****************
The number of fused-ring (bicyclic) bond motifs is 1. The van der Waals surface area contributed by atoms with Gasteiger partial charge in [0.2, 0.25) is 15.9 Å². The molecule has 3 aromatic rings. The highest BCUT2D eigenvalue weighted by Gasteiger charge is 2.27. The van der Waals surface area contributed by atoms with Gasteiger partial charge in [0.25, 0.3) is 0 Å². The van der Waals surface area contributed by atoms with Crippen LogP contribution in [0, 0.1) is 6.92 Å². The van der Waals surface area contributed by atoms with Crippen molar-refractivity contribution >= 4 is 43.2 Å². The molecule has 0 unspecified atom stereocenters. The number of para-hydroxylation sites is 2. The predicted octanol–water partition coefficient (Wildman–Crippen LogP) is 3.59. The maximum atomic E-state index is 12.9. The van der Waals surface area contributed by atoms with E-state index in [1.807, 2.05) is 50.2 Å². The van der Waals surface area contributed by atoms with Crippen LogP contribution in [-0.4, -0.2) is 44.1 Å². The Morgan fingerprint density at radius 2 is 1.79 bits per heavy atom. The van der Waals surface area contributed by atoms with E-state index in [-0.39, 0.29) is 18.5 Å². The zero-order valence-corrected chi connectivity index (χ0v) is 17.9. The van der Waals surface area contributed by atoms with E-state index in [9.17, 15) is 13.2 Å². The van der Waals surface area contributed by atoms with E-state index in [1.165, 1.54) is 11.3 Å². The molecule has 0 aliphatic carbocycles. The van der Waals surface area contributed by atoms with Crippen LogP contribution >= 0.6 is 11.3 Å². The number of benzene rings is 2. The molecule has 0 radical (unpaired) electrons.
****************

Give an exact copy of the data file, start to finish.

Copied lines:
The number of fused-ring (bicyclic) bond motifs is 1. The van der Waals surface area contributed by atoms with Gasteiger partial charge in [0.2, 0.25) is 15.9 Å². The molecule has 3 aromatic rings. The highest BCUT2D eigenvalue weighted by Gasteiger charge is 2.27. The van der Waals surface area contributed by atoms with Gasteiger partial charge in [0.25, 0.3) is 0 Å². The van der Waals surface area contributed by atoms with Crippen LogP contribution in [0, 0.1) is 6.92 Å². The van der Waals surface area contributed by atoms with Crippen molar-refractivity contribution >= 4 is 43.2 Å². The molecule has 0 unspecified atom stereocenters. The number of para-hydroxylation sites is 2. The predicted octanol–water partition coefficient (Wildman–Crippen LogP) is 3.59. The maximum atomic E-state index is 12.9. The van der Waals surface area contributed by atoms with E-state index in [1.807, 2.05) is 50.2 Å². The van der Waals surface area contributed by atoms with Crippen LogP contribution in [-0.4, -0.2) is 44.1 Å². The Morgan fingerprint density at radius 2 is 1.79 bits per heavy atom. The van der Waals surface area contributed by atoms with E-state index in [-0.39, 0.29) is 18.5 Å². The zero-order valence-corrected chi connectivity index (χ0v) is 17.9. The van der Waals surface area contributed by atoms with E-state index in [9.17, 15) is 13.2 Å². The van der Waals surface area contributed by atoms with E-state index in [1.165, 1.54) is 11.3 Å². The molecule has 0 aliphatic carbocycles. The van der Waals surface area contributed by atoms with Crippen LogP contribution >= 0.6 is 11.3 Å². The number of benzene rings is 2. The molecule has 0 radical (unpaired) electrons.